Christmas Island search for migrants after boat sinks

Vietnamese asylum seekers arriving at Christmas Island (file pic April 2013) A growing number of asylum seekers are heading for Australia via Christmas Island

A search for dozens of migrants whose boat capsized in the Indian Ocean has so far failed to find any survivors.

At least 13 people are known to have died when the boat went down, around 75 nautical miles (120km) off Christmas Island.

The boat was spotted on Wednesday but not thought to be in trouble. A search began the next day when it disappeared.

The Australian territory, 300 miles south of Jakarta in Indonesia, is often targeted by asylum seekers.

Before the boat disappeared, it was seen by an Australian air force plane whose crew counted 55 people on board.

No distress call was received by the Australian authorities but when a naval boat was unable to find it, a search was launched and the first body was spotted in the water late on Friday. More bodies were found on Saturday.

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A number of boats and planes have since joined the search but no survivors have yet been found.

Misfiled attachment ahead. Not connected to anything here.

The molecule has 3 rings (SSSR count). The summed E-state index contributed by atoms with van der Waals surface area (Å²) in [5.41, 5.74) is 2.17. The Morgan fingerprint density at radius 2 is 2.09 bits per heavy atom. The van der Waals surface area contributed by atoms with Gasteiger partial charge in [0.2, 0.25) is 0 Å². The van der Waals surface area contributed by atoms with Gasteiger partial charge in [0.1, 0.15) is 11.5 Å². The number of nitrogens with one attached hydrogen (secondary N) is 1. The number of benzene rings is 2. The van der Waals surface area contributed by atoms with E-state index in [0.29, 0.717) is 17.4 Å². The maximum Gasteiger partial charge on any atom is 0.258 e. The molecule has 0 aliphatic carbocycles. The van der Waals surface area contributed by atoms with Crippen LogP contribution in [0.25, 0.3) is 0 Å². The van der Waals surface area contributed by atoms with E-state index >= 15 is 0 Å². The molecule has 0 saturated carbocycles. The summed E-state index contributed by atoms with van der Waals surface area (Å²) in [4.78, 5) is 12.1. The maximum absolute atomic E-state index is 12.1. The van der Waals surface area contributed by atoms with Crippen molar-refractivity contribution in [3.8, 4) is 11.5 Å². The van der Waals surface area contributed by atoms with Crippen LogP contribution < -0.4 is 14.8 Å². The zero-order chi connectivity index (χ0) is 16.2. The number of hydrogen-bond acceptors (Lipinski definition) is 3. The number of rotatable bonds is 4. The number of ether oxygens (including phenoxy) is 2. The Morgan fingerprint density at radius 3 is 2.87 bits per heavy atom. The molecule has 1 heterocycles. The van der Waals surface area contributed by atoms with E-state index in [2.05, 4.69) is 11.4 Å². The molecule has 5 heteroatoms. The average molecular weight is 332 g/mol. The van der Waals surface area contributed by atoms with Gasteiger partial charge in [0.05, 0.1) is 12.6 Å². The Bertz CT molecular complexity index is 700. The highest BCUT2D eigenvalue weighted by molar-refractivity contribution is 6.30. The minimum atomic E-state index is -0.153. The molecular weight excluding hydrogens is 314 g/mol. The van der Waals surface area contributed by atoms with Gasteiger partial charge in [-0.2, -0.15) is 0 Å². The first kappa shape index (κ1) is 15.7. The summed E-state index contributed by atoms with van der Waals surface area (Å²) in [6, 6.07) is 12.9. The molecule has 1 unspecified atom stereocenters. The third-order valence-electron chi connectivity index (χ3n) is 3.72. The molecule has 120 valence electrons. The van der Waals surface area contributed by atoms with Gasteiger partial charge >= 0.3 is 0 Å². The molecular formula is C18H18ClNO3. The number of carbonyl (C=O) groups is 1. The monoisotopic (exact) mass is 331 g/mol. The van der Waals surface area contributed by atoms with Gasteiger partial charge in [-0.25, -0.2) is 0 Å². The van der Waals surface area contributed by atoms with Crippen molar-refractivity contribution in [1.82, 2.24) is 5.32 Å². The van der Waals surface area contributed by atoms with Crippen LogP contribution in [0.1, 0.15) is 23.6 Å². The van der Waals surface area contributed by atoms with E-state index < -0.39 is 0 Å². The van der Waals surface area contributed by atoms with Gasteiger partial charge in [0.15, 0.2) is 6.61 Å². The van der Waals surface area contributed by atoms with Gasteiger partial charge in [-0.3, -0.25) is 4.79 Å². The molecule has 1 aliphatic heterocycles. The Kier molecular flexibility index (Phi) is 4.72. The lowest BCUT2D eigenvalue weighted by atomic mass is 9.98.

"This is another terrible tragedy," Australian Home Affairs Minister Jason Clare said. It was a terrible reminder of how dangerous such boat journeys were, he added.

Most of those on board were men, but there were some women and children too, he said. Their nationalities are unknown but migrants often make their way from Afghanistan, Iraq, Iran and Sri Lanka to Indonesia, before heading for Australian territory by boat.

As hopes of finding survivors diminished, details of another boat in distress began to emerge.

Police received a call on Saturday night about a boat with engine trouble some 110 nautical miles north of Christmas Island, ABC News reported.

Christmas Island - which lies about 1,600 miles from Australia - is the closest area of Australian territory to Indonesia.

Several boats carrying migrants heading for Australia have disappeared in recent months.

The government in Canberra has tried to deter people from making the hazardous journey by re-establishing offshore processing camps for asylum-seekers in Nauru and Papua New Guinea.

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